The Data field of the Account Cell records the balance of the user’s various assets, and depending on the type of DEX, the user’s order book may also be stored here.

The withdrawal operation is the reverse of the deposit operation. In this process, the user combines their Account Cell with one or more Deposit Cells and generates one or more Asset Cells. There is one situation that needs to be noted here. If the user has not ended their business in the Layer 2 aggregator, the aggregator may send an aggregated transaction that references the user’s Account Cell, however, this Account Cell may also be referenced by a withdrawal transaction. To prevent this from happening, we need to impose additional restrictions on withdrawals. For example, the user needs to announce a pre-withdrawal cell before a formal withdrawal. A formal withdrawal needs to reference this pre-withdrawal cell, and if the aggregator sees this pre-withdrawal cell, it will automatically exclude the user’s Account Cell from the state.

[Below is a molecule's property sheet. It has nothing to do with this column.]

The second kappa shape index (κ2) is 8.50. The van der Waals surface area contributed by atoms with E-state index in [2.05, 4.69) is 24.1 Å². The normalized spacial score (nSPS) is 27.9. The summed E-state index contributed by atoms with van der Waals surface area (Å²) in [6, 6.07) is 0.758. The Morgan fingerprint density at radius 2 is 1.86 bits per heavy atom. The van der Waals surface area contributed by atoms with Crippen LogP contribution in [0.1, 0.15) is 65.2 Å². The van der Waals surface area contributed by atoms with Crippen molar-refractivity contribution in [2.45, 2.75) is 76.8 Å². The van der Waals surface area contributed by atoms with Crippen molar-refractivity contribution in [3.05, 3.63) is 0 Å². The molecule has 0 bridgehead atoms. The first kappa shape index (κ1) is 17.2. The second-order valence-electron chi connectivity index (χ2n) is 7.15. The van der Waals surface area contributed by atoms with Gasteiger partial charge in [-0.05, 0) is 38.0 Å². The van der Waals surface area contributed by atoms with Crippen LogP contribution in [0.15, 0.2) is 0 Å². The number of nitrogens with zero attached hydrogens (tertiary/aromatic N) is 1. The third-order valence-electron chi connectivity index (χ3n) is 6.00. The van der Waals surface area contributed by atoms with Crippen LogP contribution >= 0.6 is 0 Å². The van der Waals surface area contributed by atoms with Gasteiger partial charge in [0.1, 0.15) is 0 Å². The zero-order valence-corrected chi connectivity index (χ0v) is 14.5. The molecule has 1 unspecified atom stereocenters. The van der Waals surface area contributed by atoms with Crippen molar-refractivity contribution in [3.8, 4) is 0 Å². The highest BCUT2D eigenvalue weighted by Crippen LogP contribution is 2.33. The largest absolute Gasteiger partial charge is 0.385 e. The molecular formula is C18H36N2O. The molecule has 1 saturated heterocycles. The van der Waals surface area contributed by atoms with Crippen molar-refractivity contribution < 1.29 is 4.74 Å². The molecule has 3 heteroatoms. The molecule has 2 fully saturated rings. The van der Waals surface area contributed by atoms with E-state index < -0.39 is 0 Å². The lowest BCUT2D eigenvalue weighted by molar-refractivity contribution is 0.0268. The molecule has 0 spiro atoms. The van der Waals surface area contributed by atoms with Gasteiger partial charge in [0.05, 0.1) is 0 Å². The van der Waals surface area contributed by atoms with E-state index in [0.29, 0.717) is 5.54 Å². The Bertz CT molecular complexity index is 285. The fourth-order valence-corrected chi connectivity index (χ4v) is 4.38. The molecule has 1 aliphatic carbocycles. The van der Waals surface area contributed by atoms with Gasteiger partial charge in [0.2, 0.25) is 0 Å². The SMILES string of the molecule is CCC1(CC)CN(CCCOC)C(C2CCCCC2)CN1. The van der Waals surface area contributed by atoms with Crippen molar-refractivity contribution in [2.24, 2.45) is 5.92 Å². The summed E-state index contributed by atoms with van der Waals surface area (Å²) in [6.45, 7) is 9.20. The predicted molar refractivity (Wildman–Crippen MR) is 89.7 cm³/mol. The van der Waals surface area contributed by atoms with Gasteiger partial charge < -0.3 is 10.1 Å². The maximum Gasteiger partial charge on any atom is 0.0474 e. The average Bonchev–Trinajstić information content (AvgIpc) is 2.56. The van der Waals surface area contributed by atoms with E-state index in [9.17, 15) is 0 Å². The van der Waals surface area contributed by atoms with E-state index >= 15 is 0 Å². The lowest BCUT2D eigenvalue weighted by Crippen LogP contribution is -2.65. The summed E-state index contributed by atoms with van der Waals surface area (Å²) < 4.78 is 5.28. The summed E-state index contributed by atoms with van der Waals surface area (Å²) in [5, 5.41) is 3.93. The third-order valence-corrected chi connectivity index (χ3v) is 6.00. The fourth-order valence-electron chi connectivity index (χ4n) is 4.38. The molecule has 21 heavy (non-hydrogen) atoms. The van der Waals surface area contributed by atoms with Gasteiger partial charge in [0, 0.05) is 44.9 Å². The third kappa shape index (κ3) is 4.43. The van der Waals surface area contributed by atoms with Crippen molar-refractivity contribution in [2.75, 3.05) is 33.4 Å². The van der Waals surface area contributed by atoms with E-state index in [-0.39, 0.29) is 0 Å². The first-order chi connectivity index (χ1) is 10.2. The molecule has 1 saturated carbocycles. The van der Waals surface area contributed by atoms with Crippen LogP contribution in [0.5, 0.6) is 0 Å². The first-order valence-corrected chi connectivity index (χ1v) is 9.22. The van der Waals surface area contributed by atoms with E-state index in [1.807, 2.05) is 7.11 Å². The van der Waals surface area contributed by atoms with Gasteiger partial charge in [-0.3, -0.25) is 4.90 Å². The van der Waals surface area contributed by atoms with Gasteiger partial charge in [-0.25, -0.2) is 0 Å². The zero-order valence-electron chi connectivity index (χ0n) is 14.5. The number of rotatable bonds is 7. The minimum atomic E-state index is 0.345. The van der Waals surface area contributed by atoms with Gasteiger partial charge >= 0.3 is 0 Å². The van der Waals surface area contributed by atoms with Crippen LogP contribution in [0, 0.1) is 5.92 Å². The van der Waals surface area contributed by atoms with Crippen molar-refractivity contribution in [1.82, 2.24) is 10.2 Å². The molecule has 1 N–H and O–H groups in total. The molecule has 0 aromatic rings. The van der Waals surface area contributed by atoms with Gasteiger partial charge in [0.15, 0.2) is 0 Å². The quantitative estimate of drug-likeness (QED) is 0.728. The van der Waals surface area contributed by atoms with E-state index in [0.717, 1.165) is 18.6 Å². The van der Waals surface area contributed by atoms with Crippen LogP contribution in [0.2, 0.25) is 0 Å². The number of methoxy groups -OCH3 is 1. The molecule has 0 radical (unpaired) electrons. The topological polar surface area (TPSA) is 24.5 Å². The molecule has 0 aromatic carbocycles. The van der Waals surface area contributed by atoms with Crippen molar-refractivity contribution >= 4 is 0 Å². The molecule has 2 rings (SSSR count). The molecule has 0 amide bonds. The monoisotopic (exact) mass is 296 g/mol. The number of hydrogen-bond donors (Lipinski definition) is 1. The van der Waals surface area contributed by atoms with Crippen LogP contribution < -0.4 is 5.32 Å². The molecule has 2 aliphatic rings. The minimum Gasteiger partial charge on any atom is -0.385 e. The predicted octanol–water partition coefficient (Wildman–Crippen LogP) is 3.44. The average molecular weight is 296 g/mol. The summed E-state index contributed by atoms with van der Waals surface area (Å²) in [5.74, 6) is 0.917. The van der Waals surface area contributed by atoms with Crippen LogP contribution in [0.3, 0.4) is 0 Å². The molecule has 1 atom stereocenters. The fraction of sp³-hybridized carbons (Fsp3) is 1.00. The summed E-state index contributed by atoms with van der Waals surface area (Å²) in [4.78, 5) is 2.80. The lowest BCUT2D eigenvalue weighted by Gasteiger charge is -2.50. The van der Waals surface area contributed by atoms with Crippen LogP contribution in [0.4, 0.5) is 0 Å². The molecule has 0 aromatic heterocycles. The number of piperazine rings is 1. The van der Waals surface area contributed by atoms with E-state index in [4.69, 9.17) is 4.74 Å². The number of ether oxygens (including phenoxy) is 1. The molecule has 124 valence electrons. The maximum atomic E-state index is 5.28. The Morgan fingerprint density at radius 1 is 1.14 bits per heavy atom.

Deposit & Withdrawal 2
Transaction order and matchmaking

We refer to the user’s Account Cell as the initial state, and for an AMM DEX, there will be additional initial state recorded in an ‘asset pool cell.’ The user establishes a connection with the Layer 2 aggregator, obtains the current price quote and order information, and then sends transaction orders. The transaction order includes the description of the transaction (order), such as “0.1 cBTC for 1000 cUSD” and the transaction signature. After the aggregator collects the user’s order, it immediately feeds information back to the user, so they can see that their transaction has been accepted.